The 3 best ways to learn Ruby on Rails and become a Web Developer in 2023

The 3 best ways to learn Ruby on Rails and become a Web Developer in 2023


4 min read

After googling, I found that there is a daunting amount of different courses to get started learning Web Development: tutorials, blogs, books, and boot camps.

I've been in that situation before. It's daunting and needlessly complex. There are so many different choices that it becomes easier to do nothing than untangle it all.

The reality of the situation is simple:

If you want to learn, then build.

This is how I'd go about starting that today, starting with my favorite free resource for learning Ruby:

The Odin Project

The Odin Project is a free online platform where users mostly read through blog posts, articles, and tutorials on their way to learning Ruby. I feel comfortable recommending it to beginners because it is completely free, plus they have a foundations course to get you acquainted with basic web development topics.

TOP's Foundations track includes HTML, CSS, Basic JavaScript syntax, and 3 projects to cement your learning.

After Foundations, you have the opportunity to continue learning Fullstack Javascript or switch to Fullstack Ruby on Rails. I of course recommend Rails, but they are both free, so have at it.

Fullstack Ruby on Rails covers Ruby, Rails, JavaScript, Database connections, and even has a path for getting your first job as a developer. There are many projects: A blog, a Reddit clone, and a capstone social media platform project where you'll build Facebook.

I recommend TOP to everyone interested in programming. If you're able to stick it through with a course like this, you'll make it.

It can, however, be a bit daunting to have to read through every single lesson. People prefer to learn in different ways. As such, I've included a Udemy tutorial for people who prefer video.

The Ruby on Rails Masterclass

This Udemy course will take you from initial setup to building your own Ruby apps.

For the most part, Percival's course covers things that are covered on The Odin Project, but it does come with its own unique sets of projects for learners to build out: A real-time chat app, a stock tracking app, and a more feature-complete SaaS application.

If you're more comfortable with video over text, I would recommend the Udemy platform due to its strong knowledge base and great courses. It's also affordable, and you can always find courses on sale.

One fair note, however, is that frequently the tutorials can be out of date, so it may be easier to learn something like Rails 5 than Rails 7. This is not to any detriment, since you can always upgrade and figure out the syntax for new features later.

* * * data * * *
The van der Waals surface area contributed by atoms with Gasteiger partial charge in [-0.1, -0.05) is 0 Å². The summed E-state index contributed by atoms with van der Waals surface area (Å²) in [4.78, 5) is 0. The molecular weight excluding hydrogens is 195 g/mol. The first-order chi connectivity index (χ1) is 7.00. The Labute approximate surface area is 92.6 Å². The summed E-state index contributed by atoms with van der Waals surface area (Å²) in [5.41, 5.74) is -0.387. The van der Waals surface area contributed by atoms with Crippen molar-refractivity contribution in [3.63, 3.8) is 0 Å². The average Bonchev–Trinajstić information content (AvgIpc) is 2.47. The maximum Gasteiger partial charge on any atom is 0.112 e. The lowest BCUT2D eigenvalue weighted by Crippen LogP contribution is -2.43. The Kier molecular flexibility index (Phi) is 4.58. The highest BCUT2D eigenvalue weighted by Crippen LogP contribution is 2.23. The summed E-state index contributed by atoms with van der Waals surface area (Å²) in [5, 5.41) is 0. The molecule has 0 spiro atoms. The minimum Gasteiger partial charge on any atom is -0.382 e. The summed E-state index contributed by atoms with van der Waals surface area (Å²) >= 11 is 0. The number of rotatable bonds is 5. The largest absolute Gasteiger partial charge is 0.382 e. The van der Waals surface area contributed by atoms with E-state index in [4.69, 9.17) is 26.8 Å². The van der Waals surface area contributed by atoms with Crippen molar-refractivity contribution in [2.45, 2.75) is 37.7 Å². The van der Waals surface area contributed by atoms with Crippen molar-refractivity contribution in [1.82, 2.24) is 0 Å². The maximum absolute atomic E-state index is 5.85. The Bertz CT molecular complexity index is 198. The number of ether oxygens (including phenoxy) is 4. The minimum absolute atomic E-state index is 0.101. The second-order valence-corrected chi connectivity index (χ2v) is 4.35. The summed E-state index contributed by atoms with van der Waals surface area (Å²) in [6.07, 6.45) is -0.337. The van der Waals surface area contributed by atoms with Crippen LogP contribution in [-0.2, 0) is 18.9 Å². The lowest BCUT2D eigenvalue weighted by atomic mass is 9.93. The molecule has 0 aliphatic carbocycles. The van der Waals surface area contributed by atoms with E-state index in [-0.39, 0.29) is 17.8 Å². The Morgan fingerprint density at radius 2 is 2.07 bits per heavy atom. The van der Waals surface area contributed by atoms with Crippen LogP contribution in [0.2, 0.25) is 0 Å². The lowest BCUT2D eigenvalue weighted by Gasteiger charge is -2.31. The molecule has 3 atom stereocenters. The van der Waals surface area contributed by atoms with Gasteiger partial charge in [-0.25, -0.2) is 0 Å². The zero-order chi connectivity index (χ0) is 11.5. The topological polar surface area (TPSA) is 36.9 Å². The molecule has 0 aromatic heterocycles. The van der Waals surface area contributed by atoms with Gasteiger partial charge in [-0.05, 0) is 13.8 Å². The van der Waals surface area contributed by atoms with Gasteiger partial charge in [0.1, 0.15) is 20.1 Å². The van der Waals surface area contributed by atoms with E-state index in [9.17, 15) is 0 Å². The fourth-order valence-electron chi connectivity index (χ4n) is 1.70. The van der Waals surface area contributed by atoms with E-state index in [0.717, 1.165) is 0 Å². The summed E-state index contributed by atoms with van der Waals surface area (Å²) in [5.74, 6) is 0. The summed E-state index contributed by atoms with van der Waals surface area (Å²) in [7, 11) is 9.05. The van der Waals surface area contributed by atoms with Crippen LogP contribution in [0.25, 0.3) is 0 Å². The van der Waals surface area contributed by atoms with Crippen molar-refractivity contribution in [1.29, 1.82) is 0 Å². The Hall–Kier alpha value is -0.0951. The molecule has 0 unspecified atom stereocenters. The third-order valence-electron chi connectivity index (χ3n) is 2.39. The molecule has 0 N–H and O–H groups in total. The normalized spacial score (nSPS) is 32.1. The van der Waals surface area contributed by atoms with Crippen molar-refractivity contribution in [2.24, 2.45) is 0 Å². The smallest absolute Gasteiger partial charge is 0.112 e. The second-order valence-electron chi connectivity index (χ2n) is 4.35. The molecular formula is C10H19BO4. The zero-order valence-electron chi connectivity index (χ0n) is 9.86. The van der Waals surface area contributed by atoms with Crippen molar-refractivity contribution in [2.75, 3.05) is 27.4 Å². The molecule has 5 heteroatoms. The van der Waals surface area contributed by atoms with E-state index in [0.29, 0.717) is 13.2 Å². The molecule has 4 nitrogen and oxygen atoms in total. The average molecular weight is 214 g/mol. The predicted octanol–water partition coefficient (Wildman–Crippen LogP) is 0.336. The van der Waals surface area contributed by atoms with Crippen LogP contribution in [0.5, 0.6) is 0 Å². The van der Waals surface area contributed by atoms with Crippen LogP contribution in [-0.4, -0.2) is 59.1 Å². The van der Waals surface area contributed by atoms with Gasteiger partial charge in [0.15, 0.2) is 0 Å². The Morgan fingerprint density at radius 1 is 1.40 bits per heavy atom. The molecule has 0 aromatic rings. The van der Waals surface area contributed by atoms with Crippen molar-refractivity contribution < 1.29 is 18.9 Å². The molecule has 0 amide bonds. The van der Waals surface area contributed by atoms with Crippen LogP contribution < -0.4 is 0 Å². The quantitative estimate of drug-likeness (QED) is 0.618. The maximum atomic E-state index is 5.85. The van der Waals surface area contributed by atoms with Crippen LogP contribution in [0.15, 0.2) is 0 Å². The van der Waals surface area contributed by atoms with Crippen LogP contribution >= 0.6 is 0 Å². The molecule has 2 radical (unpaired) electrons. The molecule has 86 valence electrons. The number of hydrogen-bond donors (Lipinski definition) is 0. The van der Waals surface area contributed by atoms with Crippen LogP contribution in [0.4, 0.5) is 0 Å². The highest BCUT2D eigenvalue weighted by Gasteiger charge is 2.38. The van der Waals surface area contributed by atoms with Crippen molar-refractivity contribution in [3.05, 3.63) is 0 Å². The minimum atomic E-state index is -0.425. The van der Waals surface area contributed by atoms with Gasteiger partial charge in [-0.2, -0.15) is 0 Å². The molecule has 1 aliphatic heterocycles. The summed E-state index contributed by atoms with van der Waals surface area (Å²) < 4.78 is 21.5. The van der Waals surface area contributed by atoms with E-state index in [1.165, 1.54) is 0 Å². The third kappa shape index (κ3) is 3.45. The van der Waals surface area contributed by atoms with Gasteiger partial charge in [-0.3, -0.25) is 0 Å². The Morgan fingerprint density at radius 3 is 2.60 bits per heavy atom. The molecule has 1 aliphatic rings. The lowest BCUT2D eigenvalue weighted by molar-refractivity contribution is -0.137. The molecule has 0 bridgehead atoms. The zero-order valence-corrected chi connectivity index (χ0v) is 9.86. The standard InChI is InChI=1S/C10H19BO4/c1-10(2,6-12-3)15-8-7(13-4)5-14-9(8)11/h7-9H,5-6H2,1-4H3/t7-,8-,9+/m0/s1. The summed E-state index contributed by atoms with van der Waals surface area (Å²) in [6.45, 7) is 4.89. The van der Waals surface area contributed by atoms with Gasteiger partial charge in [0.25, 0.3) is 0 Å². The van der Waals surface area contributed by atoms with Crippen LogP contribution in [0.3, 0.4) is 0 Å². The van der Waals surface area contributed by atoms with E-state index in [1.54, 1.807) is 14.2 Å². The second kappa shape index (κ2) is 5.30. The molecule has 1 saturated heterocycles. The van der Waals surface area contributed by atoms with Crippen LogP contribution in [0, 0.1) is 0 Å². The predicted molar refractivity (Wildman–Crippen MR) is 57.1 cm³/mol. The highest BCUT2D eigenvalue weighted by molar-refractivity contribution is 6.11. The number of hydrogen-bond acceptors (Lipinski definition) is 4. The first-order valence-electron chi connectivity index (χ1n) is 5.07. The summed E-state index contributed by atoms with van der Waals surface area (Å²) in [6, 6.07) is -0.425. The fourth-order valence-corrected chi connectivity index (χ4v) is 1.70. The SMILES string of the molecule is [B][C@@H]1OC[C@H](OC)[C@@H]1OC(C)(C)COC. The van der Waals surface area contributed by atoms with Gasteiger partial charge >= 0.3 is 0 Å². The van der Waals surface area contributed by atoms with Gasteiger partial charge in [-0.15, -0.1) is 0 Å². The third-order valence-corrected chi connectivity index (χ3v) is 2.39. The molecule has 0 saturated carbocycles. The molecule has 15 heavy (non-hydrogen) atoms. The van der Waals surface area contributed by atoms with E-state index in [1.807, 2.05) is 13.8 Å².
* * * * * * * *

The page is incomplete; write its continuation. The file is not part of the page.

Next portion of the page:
For myself and for people I've mentored, we've found that a combination of this Udemy course and The Odin Project has been more than enough to build your Rails chops and to get a portfolio together for your first role as a developer.

If you are already a bit more advanced, or chomping at the bit for harder tasks, keep reading. This next tip was only given to me years into my career and it's so simple I wish I did it sooner.

Read Rails code on GitHub

Rails is an open-source framework written in Ruby. You can see all of the code that is used, for free, on GitHub.

This is the most daunting of the above options, but a recommendation to anyone familiar with Ruby syntax.

Going through and understanding line-by-line how each of the most popular classes work can be an incredibly insightful experience.

I was initially given this task by one of my first Rails mentors. I thought he was ridiculous. He was right. I was wrong. And I should've done it sooner.

Some functionality I'd check out if I did this exercise again:

  • How do models work?

  • How does Rails store files and serve them to people?

  • How does ActiveStorage work? What does .find do?

Especially now that we can use AI to read through the documentation and help explain the code that we see, I recommend this step much more firmly.

Read Rails and take notes.

Every developer should see how the magic is made.

Final Notes

Learning is hard. Building is hard. Sharing is hard. That's why we need to do it. If you pick up any of these resources and slowly dig at them over time, you will succeed in becoming a developer.

If you're on the fence, let me know what concerns you have!

If you've forged your way through this path, what did I get wrong?

Thanks for reading!